(a) a conductor receptacle including means for supporting an insulated conductor therein (b) `said receptacle including cam means on the inside surface thereof (c) a conductive annular one-piece sleeve insert cooperating with and insertable into said receptacle (d) said insert including a plurality of depressible insulation penetrating means (e) said sleeve insert prior to depression of said insulation penetrating means having a substantially uniform internal diameter at least in one direction and throughout a major portion of its length substantially equal to the diameter of the insulated conductor to be connected for providing continuous support to a longitudinal section of said insulated conductor (f) said receptacle having its maximum internal width approximating the maximum clearance width of said insert prior to depression of said insulation penetrating means (g) whereby after said conductor has been positioned in said receptacle, said cam means cooperates with said penetrating means when said `insert is inserted into said receptacle to deflect said penetrating means inwardly to penetrate the insulation on said conductor to thus make an electrical connection.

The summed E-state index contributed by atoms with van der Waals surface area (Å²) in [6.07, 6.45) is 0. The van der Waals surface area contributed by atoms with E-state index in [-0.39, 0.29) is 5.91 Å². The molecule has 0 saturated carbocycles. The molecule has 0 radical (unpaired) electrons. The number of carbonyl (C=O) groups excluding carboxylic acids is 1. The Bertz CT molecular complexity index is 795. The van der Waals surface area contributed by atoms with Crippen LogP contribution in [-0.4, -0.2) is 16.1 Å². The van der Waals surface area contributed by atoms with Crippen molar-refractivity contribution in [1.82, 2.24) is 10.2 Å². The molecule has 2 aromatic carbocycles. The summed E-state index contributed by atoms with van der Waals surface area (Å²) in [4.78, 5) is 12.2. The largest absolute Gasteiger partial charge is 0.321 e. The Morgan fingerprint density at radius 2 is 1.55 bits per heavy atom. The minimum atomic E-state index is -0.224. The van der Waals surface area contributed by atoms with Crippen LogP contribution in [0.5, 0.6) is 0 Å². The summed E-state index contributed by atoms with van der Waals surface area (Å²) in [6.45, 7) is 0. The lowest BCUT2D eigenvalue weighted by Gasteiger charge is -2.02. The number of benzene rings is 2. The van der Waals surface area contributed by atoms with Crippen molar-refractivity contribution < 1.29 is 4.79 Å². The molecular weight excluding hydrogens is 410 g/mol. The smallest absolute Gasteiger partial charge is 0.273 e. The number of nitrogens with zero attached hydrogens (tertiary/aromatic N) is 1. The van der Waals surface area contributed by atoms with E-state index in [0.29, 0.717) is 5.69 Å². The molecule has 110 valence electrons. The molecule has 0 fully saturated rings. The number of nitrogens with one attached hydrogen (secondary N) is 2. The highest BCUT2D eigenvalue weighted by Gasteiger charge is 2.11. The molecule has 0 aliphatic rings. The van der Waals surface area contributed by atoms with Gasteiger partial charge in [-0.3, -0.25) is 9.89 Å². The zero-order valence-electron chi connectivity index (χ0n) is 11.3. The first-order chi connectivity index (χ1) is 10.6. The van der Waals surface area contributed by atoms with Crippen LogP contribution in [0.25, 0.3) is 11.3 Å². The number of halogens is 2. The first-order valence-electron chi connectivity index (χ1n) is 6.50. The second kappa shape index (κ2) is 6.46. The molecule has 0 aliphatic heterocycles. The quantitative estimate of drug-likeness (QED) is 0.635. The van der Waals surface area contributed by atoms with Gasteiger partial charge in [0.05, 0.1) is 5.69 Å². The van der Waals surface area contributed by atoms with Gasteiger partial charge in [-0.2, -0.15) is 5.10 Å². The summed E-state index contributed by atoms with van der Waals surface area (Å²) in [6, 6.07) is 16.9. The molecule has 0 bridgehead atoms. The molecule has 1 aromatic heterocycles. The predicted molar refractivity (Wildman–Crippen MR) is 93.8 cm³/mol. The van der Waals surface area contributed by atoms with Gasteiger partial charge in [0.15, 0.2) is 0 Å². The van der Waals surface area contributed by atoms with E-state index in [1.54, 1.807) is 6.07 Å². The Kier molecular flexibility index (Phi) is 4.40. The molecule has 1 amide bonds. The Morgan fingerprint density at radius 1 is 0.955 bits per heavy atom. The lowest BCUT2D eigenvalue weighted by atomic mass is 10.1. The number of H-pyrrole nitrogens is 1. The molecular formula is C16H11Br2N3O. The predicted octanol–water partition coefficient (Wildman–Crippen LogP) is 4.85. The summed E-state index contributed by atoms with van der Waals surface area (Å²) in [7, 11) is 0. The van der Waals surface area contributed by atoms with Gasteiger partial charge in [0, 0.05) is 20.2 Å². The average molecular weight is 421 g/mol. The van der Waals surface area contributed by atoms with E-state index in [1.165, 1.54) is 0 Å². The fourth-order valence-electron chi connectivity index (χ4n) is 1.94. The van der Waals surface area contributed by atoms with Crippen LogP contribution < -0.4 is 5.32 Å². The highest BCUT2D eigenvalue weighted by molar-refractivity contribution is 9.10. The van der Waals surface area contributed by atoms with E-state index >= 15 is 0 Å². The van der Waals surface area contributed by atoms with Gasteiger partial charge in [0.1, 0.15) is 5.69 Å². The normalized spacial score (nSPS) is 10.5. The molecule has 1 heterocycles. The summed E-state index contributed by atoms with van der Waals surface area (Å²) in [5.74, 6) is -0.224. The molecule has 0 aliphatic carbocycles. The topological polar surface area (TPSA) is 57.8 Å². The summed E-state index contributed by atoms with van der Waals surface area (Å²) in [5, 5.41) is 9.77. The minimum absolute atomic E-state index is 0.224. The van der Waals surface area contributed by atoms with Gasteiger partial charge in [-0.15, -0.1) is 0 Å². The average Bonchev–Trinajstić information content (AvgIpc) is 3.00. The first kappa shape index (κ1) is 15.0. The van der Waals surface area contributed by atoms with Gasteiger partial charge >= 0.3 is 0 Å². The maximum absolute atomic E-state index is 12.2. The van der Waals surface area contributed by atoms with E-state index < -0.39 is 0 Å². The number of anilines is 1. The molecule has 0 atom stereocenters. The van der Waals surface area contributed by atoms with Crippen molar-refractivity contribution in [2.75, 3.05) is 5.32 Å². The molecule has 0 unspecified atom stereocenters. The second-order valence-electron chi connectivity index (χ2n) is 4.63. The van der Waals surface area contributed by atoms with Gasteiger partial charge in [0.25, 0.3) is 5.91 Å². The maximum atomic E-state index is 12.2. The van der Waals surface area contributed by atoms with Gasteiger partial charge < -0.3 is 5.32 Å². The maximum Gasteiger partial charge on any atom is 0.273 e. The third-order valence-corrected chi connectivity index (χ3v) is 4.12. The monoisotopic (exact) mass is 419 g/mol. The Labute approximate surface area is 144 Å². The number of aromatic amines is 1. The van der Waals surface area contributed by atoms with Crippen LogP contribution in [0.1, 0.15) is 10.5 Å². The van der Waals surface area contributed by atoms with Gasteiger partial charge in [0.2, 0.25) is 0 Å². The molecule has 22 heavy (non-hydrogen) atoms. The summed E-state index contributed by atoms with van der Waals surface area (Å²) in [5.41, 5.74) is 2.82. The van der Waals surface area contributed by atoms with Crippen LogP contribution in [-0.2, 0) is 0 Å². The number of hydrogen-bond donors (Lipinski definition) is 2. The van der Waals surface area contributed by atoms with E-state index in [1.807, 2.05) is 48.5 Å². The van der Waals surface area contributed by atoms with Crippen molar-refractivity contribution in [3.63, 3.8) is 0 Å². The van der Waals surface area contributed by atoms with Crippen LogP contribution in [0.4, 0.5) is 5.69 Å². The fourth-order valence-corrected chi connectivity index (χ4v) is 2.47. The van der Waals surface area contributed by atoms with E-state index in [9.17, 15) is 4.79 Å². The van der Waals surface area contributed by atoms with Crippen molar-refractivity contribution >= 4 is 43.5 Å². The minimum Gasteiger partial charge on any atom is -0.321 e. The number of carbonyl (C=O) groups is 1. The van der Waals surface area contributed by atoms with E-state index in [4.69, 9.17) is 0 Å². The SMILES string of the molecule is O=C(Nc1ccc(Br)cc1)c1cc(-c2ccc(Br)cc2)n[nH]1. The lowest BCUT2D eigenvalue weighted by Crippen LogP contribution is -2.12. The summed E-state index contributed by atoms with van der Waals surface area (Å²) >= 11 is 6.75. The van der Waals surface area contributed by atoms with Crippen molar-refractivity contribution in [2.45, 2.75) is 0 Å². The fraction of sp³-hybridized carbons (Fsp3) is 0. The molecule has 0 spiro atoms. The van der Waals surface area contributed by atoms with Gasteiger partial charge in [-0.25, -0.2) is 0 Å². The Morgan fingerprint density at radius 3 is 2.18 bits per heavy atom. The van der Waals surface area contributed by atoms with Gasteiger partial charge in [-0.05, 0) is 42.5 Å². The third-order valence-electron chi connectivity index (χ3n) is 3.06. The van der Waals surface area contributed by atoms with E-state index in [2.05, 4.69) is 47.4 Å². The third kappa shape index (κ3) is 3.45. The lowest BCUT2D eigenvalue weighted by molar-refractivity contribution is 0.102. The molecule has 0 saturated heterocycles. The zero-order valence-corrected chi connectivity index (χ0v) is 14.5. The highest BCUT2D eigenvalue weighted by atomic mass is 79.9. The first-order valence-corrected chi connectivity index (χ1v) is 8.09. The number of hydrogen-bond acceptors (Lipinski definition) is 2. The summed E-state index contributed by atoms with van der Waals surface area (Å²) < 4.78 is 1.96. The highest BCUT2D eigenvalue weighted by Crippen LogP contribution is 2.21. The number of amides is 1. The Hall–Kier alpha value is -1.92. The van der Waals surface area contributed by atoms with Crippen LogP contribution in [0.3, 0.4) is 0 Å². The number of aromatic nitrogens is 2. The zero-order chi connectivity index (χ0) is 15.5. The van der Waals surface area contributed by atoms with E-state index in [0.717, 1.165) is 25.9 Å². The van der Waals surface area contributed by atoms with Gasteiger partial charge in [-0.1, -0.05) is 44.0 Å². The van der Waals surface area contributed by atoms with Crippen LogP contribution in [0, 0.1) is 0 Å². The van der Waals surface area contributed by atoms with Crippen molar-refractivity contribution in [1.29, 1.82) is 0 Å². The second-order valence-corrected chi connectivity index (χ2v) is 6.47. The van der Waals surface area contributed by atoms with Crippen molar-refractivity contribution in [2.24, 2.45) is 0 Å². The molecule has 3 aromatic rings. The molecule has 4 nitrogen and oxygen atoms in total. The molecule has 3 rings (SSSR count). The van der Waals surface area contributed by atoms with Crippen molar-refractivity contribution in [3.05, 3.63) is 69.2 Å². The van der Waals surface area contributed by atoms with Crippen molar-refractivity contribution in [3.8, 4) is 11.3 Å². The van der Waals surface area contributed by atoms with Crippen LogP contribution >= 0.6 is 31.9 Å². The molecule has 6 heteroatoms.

2. A non-strip connector as in claim 1 and wherein:
(a) said penetrating means prior to depression projects above the main surface plane the sleeve portion of said insert.
3i. A non-strip connector as in claim 1 and wherein:
(a) said penetrating means prior to depression lies in the same surface plane of the sleeve portion of said insert.
4. A non-strip connector as in claim 1 and wherein:
(a) said receptacle cam means includes at least one slot for receiving said penetrating means, and
(b) said slot extends above the main surface plane of said insert.
5. A non-strip connector as in claim 1 and wherein:
(a) said insulation penetrating means extends beyond the end of the sleeve portion of said insert.
6. A non-strip connector as in claim 1 and including:
(a) means for locking said insert in said receptacle.
7. A non-strip connector as in claim 1 and including:
(a) a conductive coating on said receptacle.
8. A non-strip connector as in claim 1 and including:
(a) means for forcing said insert into said receptacle.
9. A non-strip connector as in claim 1 and wherein:
(a) said receptacle includes a plug end.
v10. A non-strip connector as in claim 1 and wherein:
(a) said insert includes a plug end.
11. A non-strip connector as in claim 1 and including:
(a) a plurality of said receptacles mounted in side-byside relation and spaced from each other, and
(b) one of said inserts for each receptacle.
12. A non-strip connector as in claim 1 and wherein:
(a) said receptacle includes a conductor in contact with said conductive insert.
:13. A non-strip connector as in claim 1 and including:
(a) a pair of said receptacles with said cam means for each of said receptacles in back-to-back relation, and
(b) and insert for each of said receptacles.